Haas Brothers 'Afreaks' at Cooper Hewitt
Because of my friendship with Zesty Meyers and his amazing R and Company, I’ve known about the twins Simon and Nikolai Haas for some time now, and have always loved their playful yet exquisitely made designs. They call themselves The Haas Brothers and they have really taken things to a whole new handmade level with their latest collection ‘Afreaks’ which is made in collaboration with a group of local women artisans from the Khayelitsha township outside Cape Town, South Africa. These talented women now affectionately call themselves The Haas Sisters and this amazing collection is currently on view at the Cooper Hewitt’s Design Triennial, entitled: Beauty. Trust me, this is brilliant!
The exhibition ‘Beauty’ is organized around seven themes: extravagant, intricate, ethereal, transgressive, emergent, elemental, and transformative, although I could probably use all of those words to describe the wonderful work of the Haas Brothers.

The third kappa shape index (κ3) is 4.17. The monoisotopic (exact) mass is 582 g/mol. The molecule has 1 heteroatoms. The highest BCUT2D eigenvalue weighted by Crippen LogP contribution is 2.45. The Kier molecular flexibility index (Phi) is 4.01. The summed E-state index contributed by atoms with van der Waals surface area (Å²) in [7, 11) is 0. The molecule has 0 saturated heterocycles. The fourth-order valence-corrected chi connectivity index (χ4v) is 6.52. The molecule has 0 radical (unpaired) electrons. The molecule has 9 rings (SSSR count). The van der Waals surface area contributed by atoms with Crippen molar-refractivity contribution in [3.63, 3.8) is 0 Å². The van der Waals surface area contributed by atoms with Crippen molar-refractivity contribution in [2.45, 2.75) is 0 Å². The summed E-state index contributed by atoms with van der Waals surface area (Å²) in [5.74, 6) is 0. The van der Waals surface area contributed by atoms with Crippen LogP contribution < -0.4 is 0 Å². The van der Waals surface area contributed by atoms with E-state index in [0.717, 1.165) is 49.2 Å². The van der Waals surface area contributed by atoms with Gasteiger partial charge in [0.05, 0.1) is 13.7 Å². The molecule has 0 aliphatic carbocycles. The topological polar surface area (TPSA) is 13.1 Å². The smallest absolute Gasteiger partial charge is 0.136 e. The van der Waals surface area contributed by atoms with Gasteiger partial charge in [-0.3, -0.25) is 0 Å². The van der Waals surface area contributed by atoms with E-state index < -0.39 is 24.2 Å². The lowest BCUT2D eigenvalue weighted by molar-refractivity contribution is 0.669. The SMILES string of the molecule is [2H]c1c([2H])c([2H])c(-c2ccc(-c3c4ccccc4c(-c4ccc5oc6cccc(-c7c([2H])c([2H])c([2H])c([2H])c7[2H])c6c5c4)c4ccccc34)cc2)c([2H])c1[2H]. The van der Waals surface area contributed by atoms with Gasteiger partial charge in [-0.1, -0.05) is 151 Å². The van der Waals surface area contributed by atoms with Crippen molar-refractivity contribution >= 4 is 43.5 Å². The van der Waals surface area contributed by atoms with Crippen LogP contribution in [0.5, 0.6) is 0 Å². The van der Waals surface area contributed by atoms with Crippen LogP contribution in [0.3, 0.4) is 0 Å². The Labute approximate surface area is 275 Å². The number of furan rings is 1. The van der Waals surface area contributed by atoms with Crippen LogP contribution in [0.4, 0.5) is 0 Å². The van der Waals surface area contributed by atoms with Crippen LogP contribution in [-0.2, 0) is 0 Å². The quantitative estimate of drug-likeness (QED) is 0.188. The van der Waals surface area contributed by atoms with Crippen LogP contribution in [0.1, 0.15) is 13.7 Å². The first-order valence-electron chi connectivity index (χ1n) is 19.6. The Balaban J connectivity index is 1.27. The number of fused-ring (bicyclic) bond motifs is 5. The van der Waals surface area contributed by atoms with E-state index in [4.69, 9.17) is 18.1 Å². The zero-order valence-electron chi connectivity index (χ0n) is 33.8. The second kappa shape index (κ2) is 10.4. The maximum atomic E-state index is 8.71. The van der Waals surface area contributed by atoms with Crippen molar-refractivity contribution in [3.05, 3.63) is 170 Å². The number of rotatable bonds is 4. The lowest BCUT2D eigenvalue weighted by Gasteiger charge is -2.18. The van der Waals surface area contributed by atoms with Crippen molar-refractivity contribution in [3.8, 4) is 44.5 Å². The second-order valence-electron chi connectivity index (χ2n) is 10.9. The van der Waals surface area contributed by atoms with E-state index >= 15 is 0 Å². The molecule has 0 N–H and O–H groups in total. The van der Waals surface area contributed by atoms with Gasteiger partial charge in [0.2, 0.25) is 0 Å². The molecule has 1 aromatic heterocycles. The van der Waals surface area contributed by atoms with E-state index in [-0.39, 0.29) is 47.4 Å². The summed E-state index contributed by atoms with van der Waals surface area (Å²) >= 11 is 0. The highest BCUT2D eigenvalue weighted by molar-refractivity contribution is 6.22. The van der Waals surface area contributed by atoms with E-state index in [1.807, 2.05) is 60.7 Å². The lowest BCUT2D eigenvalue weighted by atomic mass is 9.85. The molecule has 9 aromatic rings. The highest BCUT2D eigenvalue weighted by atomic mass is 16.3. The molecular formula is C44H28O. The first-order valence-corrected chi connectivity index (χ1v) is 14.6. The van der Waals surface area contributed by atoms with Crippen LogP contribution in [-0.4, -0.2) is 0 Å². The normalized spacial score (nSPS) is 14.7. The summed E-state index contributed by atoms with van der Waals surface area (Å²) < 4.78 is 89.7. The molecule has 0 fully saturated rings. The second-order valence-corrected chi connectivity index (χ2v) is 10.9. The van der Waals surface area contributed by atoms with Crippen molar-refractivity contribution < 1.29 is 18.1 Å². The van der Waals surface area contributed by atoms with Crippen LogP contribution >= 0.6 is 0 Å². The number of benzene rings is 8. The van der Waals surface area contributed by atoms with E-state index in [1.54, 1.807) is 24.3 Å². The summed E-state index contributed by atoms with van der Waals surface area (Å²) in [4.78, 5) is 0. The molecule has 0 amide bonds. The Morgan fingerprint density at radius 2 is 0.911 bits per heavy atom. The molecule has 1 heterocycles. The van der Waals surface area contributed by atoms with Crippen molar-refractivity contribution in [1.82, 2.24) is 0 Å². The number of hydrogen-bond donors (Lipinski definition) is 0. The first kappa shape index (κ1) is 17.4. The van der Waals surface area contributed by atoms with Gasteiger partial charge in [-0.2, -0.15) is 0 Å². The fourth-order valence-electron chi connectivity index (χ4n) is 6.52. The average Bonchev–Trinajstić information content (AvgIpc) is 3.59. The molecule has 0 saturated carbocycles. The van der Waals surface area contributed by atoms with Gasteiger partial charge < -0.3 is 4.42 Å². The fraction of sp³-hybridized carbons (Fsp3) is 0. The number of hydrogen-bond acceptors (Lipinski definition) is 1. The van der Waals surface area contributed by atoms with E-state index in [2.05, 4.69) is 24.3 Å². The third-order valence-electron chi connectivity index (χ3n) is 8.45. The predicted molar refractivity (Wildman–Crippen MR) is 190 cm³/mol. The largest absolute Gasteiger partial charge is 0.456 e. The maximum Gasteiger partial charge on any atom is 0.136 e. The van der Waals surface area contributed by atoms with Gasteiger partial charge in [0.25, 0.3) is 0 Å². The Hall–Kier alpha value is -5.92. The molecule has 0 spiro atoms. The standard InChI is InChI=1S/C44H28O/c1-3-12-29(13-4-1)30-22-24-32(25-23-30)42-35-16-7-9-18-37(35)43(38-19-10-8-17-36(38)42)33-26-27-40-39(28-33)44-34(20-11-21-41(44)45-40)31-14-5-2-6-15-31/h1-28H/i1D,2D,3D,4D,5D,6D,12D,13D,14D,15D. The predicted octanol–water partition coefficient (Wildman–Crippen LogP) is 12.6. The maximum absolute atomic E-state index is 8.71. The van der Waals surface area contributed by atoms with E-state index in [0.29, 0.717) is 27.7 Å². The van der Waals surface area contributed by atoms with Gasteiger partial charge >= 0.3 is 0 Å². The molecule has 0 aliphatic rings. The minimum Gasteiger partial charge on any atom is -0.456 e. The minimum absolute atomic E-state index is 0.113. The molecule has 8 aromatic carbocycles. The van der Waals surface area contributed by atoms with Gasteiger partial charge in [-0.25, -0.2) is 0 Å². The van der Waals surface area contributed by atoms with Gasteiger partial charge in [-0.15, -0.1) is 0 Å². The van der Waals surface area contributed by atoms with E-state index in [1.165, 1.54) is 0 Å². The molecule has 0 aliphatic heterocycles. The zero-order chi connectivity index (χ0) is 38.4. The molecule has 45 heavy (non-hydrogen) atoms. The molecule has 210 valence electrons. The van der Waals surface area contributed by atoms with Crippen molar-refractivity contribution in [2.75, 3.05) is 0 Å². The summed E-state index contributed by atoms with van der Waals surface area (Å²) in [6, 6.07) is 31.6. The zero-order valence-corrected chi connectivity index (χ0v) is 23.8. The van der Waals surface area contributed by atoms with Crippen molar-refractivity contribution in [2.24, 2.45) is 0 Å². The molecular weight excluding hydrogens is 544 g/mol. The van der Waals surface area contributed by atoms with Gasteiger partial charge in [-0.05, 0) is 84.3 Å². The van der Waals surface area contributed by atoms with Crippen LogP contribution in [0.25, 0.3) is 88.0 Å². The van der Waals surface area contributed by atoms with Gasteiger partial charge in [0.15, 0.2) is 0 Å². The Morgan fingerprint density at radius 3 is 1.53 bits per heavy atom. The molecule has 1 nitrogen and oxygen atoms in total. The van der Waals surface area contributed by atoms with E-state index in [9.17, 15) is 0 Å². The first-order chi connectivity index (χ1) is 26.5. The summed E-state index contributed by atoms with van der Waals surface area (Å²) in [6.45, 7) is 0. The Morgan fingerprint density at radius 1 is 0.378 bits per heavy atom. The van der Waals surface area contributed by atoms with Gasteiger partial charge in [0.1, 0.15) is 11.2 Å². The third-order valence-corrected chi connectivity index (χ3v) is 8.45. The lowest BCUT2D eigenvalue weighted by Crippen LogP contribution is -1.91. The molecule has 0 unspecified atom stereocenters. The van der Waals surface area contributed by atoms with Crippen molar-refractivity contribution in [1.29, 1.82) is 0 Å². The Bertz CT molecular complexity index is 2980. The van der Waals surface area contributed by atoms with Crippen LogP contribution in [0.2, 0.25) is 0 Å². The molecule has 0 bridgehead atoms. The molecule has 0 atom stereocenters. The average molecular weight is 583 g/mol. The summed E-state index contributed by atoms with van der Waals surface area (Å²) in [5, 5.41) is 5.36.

The Afreaks collection is made up of “sheep-sized,” fantastical animals with vibrant colors and strange extremities. The Haas brothers create the concept and design for these sculptures, which then employ the traditional craft of hand-stitched beadwork by the Haas Sisters. This partnership came out of Monkeybiz, a non profit that promotes local artisans by pairing them with international companies and artists who wish to use their craftsmanship. These local women are then given a steady income of a living wage to produce the objects. That is just the best, isn’t it?
The Haas Brothers were drawn the unique hand-beaded techniques used mostly nowadays to create kitchy souvenirs for tourists, and wanted to find a way to create objects that would employ these techniques in all of their intricate and colorful glory. The process is a very time intensive one, where the small ceramic beads are hand sewn directly to the bodies of the sculptures. By patterning the colors, or sewing the beads into looser loops, or tightly clustered balls, they are able to achieve a wide range of textural and surface effects, which adds to the playfulness of the created creatures.
It’s this playfulness and fantasy that is all too often missing from the ultra-serious design world, which is why I love the Haas Brothers. They aim to make light of their work through context, giving their works cheeky titles like “John Lit-Cow” and “Tail-Or Swift,” of the Afreaks series, or “Fatty and Skinny” which appeared in my favorite London hotel, The Rosewood. But although they cast light with funny names, you can’t deny their acute attention to detail, and their exquisite craftsmanship is on par with the best.